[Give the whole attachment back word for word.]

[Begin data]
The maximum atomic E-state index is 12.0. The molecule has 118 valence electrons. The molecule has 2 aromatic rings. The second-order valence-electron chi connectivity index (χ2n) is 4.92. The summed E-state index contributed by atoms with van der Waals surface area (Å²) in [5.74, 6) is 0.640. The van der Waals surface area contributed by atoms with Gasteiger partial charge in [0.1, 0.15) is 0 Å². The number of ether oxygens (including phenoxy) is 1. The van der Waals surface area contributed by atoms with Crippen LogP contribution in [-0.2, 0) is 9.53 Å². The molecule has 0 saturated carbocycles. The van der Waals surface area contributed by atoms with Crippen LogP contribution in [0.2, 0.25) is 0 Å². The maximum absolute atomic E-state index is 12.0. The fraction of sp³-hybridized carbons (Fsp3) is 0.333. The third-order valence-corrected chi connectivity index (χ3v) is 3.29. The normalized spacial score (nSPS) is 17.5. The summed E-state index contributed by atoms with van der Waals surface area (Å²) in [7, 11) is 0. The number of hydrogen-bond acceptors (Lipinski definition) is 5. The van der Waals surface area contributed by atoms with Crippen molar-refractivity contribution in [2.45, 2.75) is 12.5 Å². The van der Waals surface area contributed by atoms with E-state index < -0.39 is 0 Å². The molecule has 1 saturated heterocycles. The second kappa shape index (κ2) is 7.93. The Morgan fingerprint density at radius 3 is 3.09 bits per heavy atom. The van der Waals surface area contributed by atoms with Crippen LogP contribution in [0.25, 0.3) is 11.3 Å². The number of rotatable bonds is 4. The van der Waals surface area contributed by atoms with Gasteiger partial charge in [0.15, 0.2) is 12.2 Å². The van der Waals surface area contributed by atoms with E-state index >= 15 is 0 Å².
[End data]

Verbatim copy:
The maximum atomic E-state index is 12.0. The molecule has 118 valence electrons. The molecule has 2 aromatic rings. The second-order valence-electron chi connectivity index (χ2n) is 4.92. The summed E-state index contributed by atoms with van der Waals surface area (Å²) in [5.74, 6) is 0.640. The van der Waals surface area contributed by atoms with Gasteiger partial charge in [0.1, 0.15) is 0 Å². The number of ether oxygens (including phenoxy) is 1. The van der Waals surface area contributed by atoms with Crippen LogP contribution in [-0.2, 0) is 9.53 Å². The molecule has 0 saturated carbocycles. The van der Waals surface area contributed by atoms with Crippen LogP contribution in [0.2, 0.25) is 0 Å². The maximum absolute atomic E-state index is 12.0. The fraction of sp³-hybridized carbons (Fsp3) is 0.333. The third-order valence-corrected chi connectivity index (χ3v) is 3.29. The normalized spacial score (nSPS) is 17.5. The summed E-state index contributed by atoms with van der Waals surface area (Å²) in [7, 11) is 0. The number of hydrogen-bond acceptors (Lipinski definition) is 5. The van der Waals surface area contributed by atoms with Crippen molar-refractivity contribution in [2.45, 2.75) is 12.5 Å². The van der Waals surface area contributed by atoms with E-state index < -0.39 is 0 Å². The molecule has 1 saturated heterocycles. The second kappa shape index (κ2) is 7.93. The Morgan fingerprint density at radius 3 is 3.09 bits per heavy atom. The van der Waals surface area contributed by atoms with Crippen LogP contribution in [0.25, 0.3) is 11.3 Å². The number of rotatable bonds is 4. The van der Waals surface area contributed by atoms with Gasteiger partial charge in [0.15, 0.2) is 12.2 Å². The van der Waals surface area contributed by atoms with E-state index >= 15 is 0 Å².